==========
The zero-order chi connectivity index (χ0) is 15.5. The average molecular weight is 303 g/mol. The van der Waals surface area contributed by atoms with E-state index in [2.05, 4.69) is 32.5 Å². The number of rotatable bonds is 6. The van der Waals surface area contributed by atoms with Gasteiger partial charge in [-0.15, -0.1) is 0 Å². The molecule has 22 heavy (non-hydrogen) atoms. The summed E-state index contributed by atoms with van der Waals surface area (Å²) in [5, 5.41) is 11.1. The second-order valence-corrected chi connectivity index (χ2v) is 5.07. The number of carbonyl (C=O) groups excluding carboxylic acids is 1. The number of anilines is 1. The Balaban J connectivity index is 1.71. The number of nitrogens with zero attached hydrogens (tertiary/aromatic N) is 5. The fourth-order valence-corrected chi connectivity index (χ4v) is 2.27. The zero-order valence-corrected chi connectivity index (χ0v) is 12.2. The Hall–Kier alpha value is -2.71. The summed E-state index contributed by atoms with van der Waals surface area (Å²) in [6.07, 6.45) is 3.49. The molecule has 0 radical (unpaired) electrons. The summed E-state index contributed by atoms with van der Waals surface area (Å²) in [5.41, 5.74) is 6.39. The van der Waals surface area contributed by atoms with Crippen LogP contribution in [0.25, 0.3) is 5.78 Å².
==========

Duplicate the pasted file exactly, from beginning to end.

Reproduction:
The zero-order chi connectivity index (χ0) is 15.5. The average molecular weight is 303 g/mol. The van der Waals surface area contributed by atoms with E-state index in [2.05, 4.69) is 32.5 Å². The number of rotatable bonds is 6. The van der Waals surface area contributed by atoms with Gasteiger partial charge in [-0.15, -0.1) is 0 Å². The molecule has 22 heavy (non-hydrogen) atoms. The summed E-state index contributed by atoms with van der Waals surface area (Å²) in [5, 5.41) is 11.1. The second-order valence-corrected chi connectivity index (χ2v) is 5.07. The number of carbonyl (C=O) groups excluding carboxylic acids is 1. The number of anilines is 1. The Balaban J connectivity index is 1.71. The number of nitrogens with zero attached hydrogens (tertiary/aromatic N) is 5. The fourth-order valence-corrected chi connectivity index (χ4v) is 2.27. The zero-order valence-corrected chi connectivity index (χ0v) is 12.2. The Hall–Kier alpha value is -2.71. The summed E-state index contributed by atoms with van der Waals surface area (Å²) in [6.07, 6.45) is 3.49. The molecule has 0 radical (unpaired) electrons. The summed E-state index contributed by atoms with van der Waals surface area (Å²) in [5.41, 5.74) is 6.39. The van der Waals surface area contributed by atoms with Crippen LogP contribution in [0.25, 0.3) is 5.78 Å².